Artificial intelligence (AI) is impacting all aspects of society — homes, businesses, schools and even public spaces. But as the technology rapidly advances, multistakeholder collaboration is required to optimize accountability, transparency, privacy and impartiality.

The World Economic Forum’s Platform for Shaping the Future of Technology Governance: Artificial Intelligence and Machine Learning is bringing together diverse perspectives to drive innovation and create trust.

  • One area of work that is well-positioned to take advantage of AI is Human Resources — including hiring, retaining talent, training, benefits and employee satisfaction. The Forum has created a toolkit Human-Centred Artificial Intelligence for Human Resources to promote positive and ethical human-centred use of AI for organizations, workers and society.
  • Children and young people today grow up in an increasingly digital age in which technology pervades every aspect of their lives. From robotic toys and social media to the classroom and home, AI is part of life. By developing AI standards for children, the Forum is working with a range of stakeholders to create actionable guidelines to educate, empower and protect children and youth in the age of AI.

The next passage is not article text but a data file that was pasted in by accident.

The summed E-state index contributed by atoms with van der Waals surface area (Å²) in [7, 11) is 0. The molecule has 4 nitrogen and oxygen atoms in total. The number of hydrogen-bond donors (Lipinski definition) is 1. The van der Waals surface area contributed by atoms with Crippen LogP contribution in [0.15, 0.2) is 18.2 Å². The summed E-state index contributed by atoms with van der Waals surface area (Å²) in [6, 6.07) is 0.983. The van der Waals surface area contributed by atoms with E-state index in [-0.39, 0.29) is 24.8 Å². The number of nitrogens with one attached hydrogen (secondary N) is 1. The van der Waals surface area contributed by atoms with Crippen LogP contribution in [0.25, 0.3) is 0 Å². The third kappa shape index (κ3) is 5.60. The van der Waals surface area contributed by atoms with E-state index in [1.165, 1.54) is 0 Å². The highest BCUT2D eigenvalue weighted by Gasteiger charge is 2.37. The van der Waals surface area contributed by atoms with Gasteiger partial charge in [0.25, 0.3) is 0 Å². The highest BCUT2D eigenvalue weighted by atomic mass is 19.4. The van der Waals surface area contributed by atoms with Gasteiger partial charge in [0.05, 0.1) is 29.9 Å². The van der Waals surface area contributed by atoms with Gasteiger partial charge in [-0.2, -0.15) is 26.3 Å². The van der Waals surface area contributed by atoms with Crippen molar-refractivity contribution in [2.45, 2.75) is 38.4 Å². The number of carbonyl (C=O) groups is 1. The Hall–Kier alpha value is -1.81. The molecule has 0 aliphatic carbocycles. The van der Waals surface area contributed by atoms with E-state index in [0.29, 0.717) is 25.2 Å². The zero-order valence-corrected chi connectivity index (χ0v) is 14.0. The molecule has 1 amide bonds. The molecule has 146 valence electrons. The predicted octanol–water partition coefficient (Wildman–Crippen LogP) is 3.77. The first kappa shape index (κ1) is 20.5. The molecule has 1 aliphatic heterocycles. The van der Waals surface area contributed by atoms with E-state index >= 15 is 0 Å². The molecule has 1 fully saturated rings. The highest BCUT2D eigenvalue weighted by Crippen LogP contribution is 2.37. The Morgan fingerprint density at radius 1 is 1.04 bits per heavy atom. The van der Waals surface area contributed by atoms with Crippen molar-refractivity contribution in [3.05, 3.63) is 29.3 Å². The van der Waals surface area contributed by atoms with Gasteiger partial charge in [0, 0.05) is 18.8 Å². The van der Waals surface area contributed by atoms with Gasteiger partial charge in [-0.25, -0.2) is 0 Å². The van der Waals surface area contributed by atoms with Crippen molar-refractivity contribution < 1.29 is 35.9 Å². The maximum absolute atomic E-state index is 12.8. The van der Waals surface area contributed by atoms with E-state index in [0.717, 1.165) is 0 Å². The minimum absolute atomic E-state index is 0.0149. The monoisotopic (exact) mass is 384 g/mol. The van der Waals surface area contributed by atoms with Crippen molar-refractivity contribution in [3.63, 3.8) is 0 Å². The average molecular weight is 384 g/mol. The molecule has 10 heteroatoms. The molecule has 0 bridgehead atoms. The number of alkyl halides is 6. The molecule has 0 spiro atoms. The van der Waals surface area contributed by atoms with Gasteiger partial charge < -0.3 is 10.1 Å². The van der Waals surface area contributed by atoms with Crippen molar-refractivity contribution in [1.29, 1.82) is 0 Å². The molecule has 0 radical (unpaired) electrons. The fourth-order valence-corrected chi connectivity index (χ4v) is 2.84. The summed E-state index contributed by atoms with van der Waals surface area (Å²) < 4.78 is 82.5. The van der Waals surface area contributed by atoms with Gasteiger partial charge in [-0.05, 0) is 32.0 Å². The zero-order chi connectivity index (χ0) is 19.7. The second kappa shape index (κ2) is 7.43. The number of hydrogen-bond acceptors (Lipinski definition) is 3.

• The potential dangers of AI could also impact wider society. To mitigate the risks, the Forum is bringing together over 100 companies, governments, civil society organizations and academic institutions in the Global AI Action Alliance to accelerate the adoption of responsible AI in the global public interest.

  • AI is one of the most important technologies for business. To ensure C-suite executives understand its possibilities and risks, the Forum created the Empowering AI Leadership: AI C-Suite Toolkit, which provides practical tools to help them comprehend AI’s impact on their roles and make informed decisions on AI strategy, projects and implementations.